BOTH with instrumental, childlike voices until 12
both look in opposite directions


completely comprehensible
suddenly look at one another
free – irregular
softer
irregular trill
BOTH rhythm and melodic line
With hand signs
INDEPENDENT, not synchronous
SYNCHRONOUS


The different poems, aphorisms or prayers come from the following tribes: Chippewa, Pawnee, Nootka, Teton Sioux, Ayacucho, Aztec.

Helga Hamm-Albrecht [mezzo soprano] and Karl O. Barkey [tenor] have performed “
Stimmung” many times, and worked through hundreds of rehearsals with Professor Stockhausen. This, naturally, qualifies them perfectly for the task of performing “Am Himmel wandre ich”. This can easily be recognized on listening to the piece, perhaps preferably over headphones to catch all the minute details and movements on stage.

There are a few instances in the work that have intrigued me especially, like in song no. 5 – “
Song, sung over a dying person” - at about 00:28, when the female is letting her voice gallop in vowels on a rocky progression while the male voice inserts magic names, chosen by himself, like for example Osiris. The text is very touching, too, thinking about the context in which it originally was sung, to guide the spirit of the dying person onwards, making him realize that he has to leave the physical body to enter the spiritual realm:

You are a spirit,
I am making you a spirit,
In the place where I sit
I am making you a spirit.

Another place inside the work that touched me especially was in song no. 7 – “
Peruvian Dance Song” – at about 2:50, where you can hear from the sound that the woman is dancing around while singing fast, until both the female and the male sink down, seemingly exhausted from the dancing and singing. And it’s a wild, fatalistic song:

Wake up, woman,
Rise up, woman,
In the middle of the street
A dog howls.

May the death arrive,
may the dance arrive.

Comes the dance
You must dance.
Comes the death
You can’t help it!

Ah! What a chill.
Ah! What a wind…

Some other spots I’d like to single out as favorite places inside “
Am Himmel wandre ich” are found in song no. 9 – “A song by Nezahualcoyotl” – in the beginning and at circa 3:56. The combinatory effect of the male and female voice in their utmost clarity, gliding along on two different planes in a serene beauty, is devastating! At 3:56 the birdcalls get really raw and pointed, and fun!
The text of song no. 9 is very positive:

I am like the quetzal bird,
I am created in the one and only
god;
I sing sweet songs among the flowers:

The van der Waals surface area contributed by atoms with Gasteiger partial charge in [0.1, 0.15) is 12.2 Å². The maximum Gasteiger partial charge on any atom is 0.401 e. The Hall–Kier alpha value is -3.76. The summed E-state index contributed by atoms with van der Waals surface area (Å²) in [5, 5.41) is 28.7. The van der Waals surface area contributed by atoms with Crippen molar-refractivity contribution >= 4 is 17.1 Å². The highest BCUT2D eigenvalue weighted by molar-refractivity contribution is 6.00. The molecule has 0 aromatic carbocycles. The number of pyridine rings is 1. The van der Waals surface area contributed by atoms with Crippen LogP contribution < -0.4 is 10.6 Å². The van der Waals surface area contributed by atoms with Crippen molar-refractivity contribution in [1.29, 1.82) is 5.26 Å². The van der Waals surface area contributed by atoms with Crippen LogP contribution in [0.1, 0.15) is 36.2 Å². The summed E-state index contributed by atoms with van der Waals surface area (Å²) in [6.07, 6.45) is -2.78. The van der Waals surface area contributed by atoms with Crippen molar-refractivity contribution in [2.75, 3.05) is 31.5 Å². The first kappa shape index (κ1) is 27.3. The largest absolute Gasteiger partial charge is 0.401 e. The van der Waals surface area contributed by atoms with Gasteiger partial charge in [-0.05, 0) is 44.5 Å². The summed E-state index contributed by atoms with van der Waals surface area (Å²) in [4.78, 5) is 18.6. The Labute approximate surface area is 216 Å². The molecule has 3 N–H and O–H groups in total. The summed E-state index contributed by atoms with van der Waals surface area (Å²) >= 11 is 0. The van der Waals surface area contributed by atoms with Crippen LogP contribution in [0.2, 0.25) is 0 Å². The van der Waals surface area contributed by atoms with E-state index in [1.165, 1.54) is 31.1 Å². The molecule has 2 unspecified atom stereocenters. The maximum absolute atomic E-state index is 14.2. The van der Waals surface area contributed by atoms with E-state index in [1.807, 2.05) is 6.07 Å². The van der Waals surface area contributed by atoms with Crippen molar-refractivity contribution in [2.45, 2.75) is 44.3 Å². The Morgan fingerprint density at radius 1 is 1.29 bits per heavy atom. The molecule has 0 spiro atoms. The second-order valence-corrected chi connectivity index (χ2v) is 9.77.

I chant songs and rejoice in my
heart.

Song no. 10 – “
Song to bring fair weather” – is at times melodramatic, and even crossing the line into sound poetic disciplines, in the vein of gifted sound poet and vocal performer Hebriana Alainentalo. Wonderful!

There is a naked bareness in the interplay of these two voices, a male and a female one. Let these voices represent the whole of humanity, which can be sized down to, and focused in, just one couple. There is the essence of what humanity is. The rest is just repetition and variation. The core is one man, one woman – and God. It is refreshing to resort to this naked core through this work, and amazing to realize how much can be done with just the barest of necessities; a man and a woman, their spirits and the Great Spirit in the Sky.


Helga Hamm-Albrecht & Karl O. Barkey
at the dress rehearsal preceding the world
premier of "Am Himmel wandre ich" in Liège 1972

I conclude this report quoting Stockhausen from the CD booklet:

Already on the occasion of the premiere I wrote in the program notes: ‘The singers should only perform this music if they can completely identify with what they sing.’
Therefore, he who does not innerly experience, ‘In the sky I am walking, a bird I accompany’, he who has the slightest misgiving when he sings, ‘Ye gods who dwell everywhere’ and – imagining a dying person between the two singers – ‘In the place where I sit, I am making you a spirit’ and ‘Grandfather, a voice I am going to send, all over the universe: I will live!’ and ‘I am created by the one and only God’, and at the end – pointing to the partner – ‘Sacred she ha been made, sacred I have been made’, he should not perform this music.
During the recording I have attempted to make everything clear acoustically: the entrance of the singers; the rustling of the clothing; the creaking of the floor; singing in all directions; going into a corner of the room and whispering into the corner; covering the face with the hands while singing; lying down on the ground and singing to the ceiling; taking a bowl full of water and sprinkling the partner with water; dancing and turning while singing; clapping, stamping, and much more until the slow exit singing and ringing away in the far distance.
As the singers bring to life within themselves an inner pure spiritual world, within the listener similarly the inner spiritual world can awake and the inner eye can see all the pictures of the ritual scenes, really SEE. The best is to close the eyes and listen with headphones, if no excellent loudspeakers are available
.”


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Volume 21